Saturday, August 25, 2007

Classroom 2.0 Set Panel for Office 2.0 Conference


Details on our panel discussion set for the Office 2.0 Conference in San Francisco have been posted. Ours is the longest session with the most panelists--should be very interesting!

(This is the same conference where the attendees all receive an iPhone or a PlayStation 3. I chose the iPhone, and have been paying with it for a couple of days. I did not activate the phone service, but have just been using local wifi to test it out. Very fun. Not perfect, but very fun.)

From the conference website:

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Time & Location

Thursday, September 6, 2007, 3:30PM - 5:00PM, Conservatory

Speakers

Steve Hargadon (Moderator), Editor, Classroom 2.0
Kyle Brumbaugh, Technology Coordinator, San Mateo Union High School District
Steve Dembo, Online Community Manager, Discovery Communications
Josie Fraser, Advisor, Childnet International
Adam Frey, Founder, Tangient
Anastasia Goodstein, Editor, Ypulse
Karen Greenwood Henke, Founder, Nimble Press
Rushton Hurley, Founder, Next Vista for Learning
Sylvia Martinez, President, Generation YES

Abstract

Schools and educational institutions are finding significant practical applications for the tools of Web/Office 2.0, but the hurdles to adoption are as large as the potential for change (and possibly directly correlated). As in the Enterprise, there are significant practical challenges to overcome--security, filtering, and comfort with and appropriateness of openness--but there is a great potential for a dramatic rethinking of the role of formal institutions in teaching and learning.

The promise of Web 2.0 technologies is so great that almost all of the basic types of online collaborative software are being used by teachers somewhere, whose own use of the tools is minimizing their sense of isolation and creating a strong communities of practice and professional development. But while these tools open new vistas of collaborative learning, distance education, differentiated or individualized instruction, and proactive educational paths, they also inherently challenge our culturally entrenched and traditional learning structures.

Blogs have been the primary entry point of Web 2.0 into education, but educators in growing numbers are also now engaging students by using wikis, podcasting, collaborative documents, social networking, social bookmarking, photo- and video-sharing, and other tools of user-generated content. In many (but not all) cases, students are coming to school with a broad familiarity with these technologies, but not necessarily with the depth of understanding to use them thoughtfully or carefully. Do they park these skills at the door before coming into the classroom, or can schools help students to learn to use them in productive educational ways? Can we afford to have enough computing technology in schools to do so? Can and should we train existing teachers to use the tools themselves so that they, in turn, can help the students understand and incorporate them into their educational lives? How does collaborative technology change the role of the teacher? How relevant is formal education when access to the world's knowlege-base is often more accessible at home than at school? How significant will collaborative technologies become for the administrative side of education? What role will commercial organizations play in filling in the gaps?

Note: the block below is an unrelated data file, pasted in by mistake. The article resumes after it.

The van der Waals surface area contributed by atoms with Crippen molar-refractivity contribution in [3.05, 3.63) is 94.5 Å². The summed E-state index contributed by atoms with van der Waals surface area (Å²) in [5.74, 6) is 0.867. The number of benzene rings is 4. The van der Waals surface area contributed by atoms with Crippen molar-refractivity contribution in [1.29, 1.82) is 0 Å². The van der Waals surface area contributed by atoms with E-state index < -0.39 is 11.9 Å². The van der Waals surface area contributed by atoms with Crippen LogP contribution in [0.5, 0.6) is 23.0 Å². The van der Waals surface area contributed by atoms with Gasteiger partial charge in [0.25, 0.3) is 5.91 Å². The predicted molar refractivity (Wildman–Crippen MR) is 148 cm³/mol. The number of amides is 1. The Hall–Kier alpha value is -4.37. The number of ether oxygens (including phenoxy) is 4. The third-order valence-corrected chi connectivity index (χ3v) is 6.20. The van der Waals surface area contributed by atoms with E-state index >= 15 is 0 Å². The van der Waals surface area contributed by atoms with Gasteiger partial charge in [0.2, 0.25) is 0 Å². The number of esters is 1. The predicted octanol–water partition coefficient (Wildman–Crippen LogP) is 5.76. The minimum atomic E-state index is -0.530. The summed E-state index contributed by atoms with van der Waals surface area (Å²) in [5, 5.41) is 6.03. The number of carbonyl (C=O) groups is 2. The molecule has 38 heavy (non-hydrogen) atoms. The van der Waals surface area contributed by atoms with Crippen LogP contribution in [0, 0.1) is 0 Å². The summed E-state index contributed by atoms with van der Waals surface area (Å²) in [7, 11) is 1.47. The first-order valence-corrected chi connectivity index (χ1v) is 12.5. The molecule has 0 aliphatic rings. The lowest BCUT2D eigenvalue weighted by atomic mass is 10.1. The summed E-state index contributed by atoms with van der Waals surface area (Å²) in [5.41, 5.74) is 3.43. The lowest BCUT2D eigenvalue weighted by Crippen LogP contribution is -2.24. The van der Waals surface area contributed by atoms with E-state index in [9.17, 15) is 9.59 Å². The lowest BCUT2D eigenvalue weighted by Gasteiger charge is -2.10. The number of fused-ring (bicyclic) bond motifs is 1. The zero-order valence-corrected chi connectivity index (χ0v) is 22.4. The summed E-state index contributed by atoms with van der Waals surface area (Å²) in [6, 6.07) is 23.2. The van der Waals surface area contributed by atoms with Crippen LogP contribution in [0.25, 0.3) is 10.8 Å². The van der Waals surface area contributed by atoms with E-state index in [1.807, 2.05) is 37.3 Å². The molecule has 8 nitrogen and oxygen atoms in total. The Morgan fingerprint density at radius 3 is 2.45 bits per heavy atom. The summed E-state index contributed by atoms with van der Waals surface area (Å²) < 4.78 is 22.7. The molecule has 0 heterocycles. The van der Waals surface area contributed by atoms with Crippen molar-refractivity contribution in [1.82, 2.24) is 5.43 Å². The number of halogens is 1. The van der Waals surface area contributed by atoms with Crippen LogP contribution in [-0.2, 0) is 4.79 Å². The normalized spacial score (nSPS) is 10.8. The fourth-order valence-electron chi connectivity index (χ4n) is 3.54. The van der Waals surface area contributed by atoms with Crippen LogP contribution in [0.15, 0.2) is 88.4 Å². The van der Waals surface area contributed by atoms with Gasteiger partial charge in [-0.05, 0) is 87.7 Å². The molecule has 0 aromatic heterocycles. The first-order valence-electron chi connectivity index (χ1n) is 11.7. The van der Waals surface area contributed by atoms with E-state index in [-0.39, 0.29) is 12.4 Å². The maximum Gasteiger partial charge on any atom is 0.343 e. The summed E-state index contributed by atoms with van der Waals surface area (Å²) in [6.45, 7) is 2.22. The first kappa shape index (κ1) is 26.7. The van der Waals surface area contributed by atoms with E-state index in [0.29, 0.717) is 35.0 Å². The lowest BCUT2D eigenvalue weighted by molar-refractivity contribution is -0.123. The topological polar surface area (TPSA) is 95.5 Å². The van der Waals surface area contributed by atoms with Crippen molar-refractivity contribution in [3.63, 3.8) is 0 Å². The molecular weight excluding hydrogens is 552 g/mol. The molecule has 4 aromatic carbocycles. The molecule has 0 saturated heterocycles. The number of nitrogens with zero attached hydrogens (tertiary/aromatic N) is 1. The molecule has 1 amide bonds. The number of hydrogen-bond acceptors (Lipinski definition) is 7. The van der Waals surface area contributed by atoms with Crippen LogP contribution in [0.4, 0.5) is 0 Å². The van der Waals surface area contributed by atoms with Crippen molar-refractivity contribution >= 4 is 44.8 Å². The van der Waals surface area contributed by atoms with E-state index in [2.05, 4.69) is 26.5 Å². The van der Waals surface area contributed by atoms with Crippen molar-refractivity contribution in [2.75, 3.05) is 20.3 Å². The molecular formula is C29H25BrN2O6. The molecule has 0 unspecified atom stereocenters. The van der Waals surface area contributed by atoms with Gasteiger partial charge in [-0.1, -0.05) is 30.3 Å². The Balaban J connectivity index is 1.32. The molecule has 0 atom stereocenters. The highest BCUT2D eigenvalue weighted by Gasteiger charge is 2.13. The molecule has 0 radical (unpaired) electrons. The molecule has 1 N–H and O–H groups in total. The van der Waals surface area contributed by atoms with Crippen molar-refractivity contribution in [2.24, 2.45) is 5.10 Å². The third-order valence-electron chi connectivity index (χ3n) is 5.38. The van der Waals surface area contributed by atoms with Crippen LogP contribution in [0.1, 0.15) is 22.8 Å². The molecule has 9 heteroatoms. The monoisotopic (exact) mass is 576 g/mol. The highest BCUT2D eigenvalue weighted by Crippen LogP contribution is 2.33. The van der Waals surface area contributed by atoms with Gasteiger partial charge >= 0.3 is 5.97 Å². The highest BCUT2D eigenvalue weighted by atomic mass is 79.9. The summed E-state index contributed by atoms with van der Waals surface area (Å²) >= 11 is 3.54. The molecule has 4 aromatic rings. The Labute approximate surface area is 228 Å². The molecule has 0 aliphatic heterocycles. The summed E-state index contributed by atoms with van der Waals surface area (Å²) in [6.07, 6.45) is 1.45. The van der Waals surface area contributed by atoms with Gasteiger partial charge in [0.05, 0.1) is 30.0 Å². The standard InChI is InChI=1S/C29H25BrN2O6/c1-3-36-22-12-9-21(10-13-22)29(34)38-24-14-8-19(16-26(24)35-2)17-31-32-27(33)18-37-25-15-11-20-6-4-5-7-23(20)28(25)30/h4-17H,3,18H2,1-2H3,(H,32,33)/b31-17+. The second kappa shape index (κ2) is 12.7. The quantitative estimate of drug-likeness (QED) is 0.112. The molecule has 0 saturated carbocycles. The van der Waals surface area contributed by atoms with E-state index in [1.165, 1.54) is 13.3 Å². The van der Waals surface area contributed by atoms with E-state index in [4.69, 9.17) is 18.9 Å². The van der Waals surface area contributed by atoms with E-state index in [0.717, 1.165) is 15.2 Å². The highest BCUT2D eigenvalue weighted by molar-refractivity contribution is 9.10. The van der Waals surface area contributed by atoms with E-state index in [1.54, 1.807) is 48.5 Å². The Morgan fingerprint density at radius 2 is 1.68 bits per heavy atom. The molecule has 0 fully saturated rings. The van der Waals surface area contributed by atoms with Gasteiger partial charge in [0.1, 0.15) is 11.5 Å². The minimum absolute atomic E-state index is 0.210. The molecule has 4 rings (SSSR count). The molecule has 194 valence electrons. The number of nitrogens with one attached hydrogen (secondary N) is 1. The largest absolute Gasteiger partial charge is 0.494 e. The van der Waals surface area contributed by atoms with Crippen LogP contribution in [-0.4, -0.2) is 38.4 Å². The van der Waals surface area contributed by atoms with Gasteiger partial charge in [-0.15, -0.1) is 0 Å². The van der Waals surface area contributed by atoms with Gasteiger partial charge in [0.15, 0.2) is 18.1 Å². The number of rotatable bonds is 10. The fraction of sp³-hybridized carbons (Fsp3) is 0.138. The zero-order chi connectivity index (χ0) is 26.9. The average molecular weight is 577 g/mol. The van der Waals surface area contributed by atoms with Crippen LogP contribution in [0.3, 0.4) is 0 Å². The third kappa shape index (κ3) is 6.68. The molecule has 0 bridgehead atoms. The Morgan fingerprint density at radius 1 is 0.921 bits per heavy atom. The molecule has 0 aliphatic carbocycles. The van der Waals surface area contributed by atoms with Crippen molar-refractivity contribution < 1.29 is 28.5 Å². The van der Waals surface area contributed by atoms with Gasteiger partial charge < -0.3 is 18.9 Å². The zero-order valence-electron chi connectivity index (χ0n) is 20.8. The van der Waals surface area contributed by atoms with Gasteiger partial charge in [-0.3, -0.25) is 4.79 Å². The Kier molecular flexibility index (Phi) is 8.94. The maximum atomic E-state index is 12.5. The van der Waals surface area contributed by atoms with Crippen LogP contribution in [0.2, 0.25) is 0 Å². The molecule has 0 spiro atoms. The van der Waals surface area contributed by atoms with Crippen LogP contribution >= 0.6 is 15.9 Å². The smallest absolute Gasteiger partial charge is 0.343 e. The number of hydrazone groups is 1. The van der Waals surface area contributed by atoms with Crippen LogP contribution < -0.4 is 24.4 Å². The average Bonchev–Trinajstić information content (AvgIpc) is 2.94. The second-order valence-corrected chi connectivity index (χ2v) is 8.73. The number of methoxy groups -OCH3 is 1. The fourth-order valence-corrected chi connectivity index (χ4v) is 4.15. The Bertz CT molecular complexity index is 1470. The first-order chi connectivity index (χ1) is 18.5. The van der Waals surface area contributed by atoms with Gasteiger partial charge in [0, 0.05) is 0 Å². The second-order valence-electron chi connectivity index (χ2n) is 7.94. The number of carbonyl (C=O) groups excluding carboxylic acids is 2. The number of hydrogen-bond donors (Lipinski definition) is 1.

Many feel that educational computing has been the great unfulfilled promise of the last twenty years. Come join us as we discuss how this may be changing, and fast, because of Web/Office 2.0.

3 comments:

  1. I am jealous. This sounds like a great event. The School 2.0 movement really needs more exposure.

    Any chance of getting PBS or CSpan coverage of the discussion? Otherwise maybe a streaming video.

    Go School 2.0! The classroom is dead.

    - Frank Krasicki
    http://region19.blogspot.com

    ReplyDelete
  2. I'm not sure the classroom is dead--or that most people would want to let it die right now.

    I wouldn't even know where to begin to try and get that kind of coverage. I do think we'll try to stream it for the blogosphere.

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  3. Hi Steve,
    The conference sounds very interesting. Regarding the use of web2.0 collaboration tools among students, I have a few invitations for YouFig.com I can give you. It's a social collaboration site where students and teachers (among others) can band together to collaborate on any topic, namely academic projects.
    Contact me at akm10 (at) cornell (dot) edu if you'd like an invitation.

    Maybe I'll even make my way to the conference!

    ReplyDelete

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